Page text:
Wednesday, 4 December 2013

The milkman, Georges Simenon, and Sex

The milkman says he really likes Simenon. He is looking at our book shelves. "So you did French at university?" he says. 

"Not me," I reply, "Husband. I did English."

"He's a fascinating writer," says the milkman, examining our row of Simenon titles. "Do you know he could write a whole novel in eleven days? He was prolific."

"Really," I say, thinking about my two unfinished novels and this week's blog not yet written, "I bet he didn't have three boys and six builders in his house."

"He had children" says the milkman.

"Yes," I say, "but I bet he had a wife too."

I would quite like the milkman to leave now. He has called round for his money and I have invited him in while I scrabble around looking for a tatty old cheque book. I have managed to find one with an empty cheque in it (not an easy task in our house) and pay him his outstanding £52.00 (daylight milk float robbery), as the builder hovers in the hall outside the living room waiting to continue the argument we were just having about where the pendent lights should go (I say centre over the kitchen island, he says centre over the hob, I wish he could just bloody well do what I ask).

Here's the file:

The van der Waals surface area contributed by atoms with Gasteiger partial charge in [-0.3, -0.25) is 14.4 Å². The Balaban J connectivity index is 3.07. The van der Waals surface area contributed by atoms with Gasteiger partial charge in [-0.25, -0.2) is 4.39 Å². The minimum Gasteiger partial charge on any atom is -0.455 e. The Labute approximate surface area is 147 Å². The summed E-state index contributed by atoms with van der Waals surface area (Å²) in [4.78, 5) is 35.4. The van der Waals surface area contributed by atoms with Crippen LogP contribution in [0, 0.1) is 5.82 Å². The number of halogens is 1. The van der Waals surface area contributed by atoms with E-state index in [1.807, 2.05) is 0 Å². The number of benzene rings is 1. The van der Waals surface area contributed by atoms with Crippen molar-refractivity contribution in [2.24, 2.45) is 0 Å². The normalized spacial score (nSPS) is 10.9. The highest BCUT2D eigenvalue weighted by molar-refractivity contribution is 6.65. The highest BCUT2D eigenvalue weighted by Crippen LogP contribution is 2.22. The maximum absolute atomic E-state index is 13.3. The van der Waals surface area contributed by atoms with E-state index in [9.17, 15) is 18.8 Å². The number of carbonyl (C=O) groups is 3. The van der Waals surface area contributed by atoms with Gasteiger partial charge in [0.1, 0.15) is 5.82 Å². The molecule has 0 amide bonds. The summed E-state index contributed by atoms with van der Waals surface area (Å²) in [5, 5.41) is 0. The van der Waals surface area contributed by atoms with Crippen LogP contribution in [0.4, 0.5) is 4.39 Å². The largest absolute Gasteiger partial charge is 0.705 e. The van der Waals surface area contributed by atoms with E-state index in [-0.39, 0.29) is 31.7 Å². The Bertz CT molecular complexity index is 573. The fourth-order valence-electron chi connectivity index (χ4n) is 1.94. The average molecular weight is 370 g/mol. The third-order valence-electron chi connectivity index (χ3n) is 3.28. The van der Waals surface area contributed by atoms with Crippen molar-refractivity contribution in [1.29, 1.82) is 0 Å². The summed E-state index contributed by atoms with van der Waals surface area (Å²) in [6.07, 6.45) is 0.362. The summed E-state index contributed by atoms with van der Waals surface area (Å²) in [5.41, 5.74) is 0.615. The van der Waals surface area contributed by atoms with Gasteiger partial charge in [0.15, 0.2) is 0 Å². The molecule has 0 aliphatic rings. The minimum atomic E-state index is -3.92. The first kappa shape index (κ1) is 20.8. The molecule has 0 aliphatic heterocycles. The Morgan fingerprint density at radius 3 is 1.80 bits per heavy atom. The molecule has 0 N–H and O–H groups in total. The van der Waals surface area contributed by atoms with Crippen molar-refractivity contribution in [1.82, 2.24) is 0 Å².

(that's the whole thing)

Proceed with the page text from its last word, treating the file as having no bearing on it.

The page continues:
I have just got back from taking the boys to school - AGAIN - because Middle one needs his guitar and amp for his GCSE music assessment. I have also just seen Eldest out of the door to a University of London workshop for English A' Level, (Me: do you know where you are going? Him: yeah, kind of. Me: don't you think it would be a good idea to take that map Daddy printed off for you last night? Him: yeah but I can't find it. Me: it's on the desk upstairs. Him: I haven't got time to get that. Me, running up the stairs to get it, like a twit). Now I'm trying to guide the milkman towards the door. 

"He wasn't just prolific with writing, you know," says the milkman, "he slept with 10,000 women."

Now I remember, our milkman is obsessed with sex. He manages to crowbar the topic into all sorts of random doorstep encounters, which is rather worrying, and inappropriate, especially when one is standing in one's dressing gown looking for change.

"Really." I say. We are nearly at the door now. He is being forced to walk backwards towards it, as I stride forwards towards him. 

"So," I say, stupidly continuing the conversation rather than curtailing it, "Georges Simenon is your favourite author then?"

"Oh no," says the milkman, "my favourite author is Turgenev."



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